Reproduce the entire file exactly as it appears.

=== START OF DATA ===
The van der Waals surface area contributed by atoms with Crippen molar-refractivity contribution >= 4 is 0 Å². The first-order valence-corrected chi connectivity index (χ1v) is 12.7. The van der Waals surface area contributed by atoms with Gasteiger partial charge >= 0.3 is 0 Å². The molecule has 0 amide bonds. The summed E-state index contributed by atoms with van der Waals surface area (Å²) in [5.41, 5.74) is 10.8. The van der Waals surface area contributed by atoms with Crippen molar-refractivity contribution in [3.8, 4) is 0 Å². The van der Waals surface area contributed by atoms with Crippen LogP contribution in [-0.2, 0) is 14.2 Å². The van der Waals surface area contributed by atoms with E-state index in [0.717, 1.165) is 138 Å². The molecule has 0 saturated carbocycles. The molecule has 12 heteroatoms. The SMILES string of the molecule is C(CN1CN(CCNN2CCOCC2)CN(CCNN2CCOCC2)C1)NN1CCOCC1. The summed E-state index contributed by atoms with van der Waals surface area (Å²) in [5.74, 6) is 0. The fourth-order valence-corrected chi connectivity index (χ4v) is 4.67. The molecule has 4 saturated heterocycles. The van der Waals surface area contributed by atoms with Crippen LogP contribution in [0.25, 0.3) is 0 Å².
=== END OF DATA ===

The van der Waals surface area contributed by atoms with Crippen molar-refractivity contribution >= 4 is 0 Å². The first-order valence-corrected chi connectivity index (χ1v) is 12.7. The van der Waals surface area contributed by atoms with Gasteiger partial charge >= 0.3 is 0 Å². The molecule has 0 amide bonds. The summed E-state index contributed by atoms with van der Waals surface area (Å²) in [5.41, 5.74) is 10.8. The van der Waals surface area contributed by atoms with Crippen molar-refractivity contribution in [3.8, 4) is 0 Å². The van der Waals surface area contributed by atoms with Crippen LogP contribution in [-0.2, 0) is 14.2 Å². The van der Waals surface area contributed by atoms with E-state index in [0.717, 1.165) is 138 Å². The molecule has 0 saturated carbocycles. The molecule has 12 heteroatoms. The SMILES string of the molecule is C(CN1CN(CCNN2CCOCC2)CN(CCNN2CCOCC2)C1)NN1CCOCC1. The summed E-state index contributed by atoms with van der Waals surface area (Å²) in [5.74, 6) is 0. The fourth-order valence-corrected chi connectivity index (χ4v) is 4.67. The molecule has 4 saturated heterocycles. The van der Waals surface area contributed by atoms with Crippen LogP contribution in [0.25, 0.3) is 0 Å².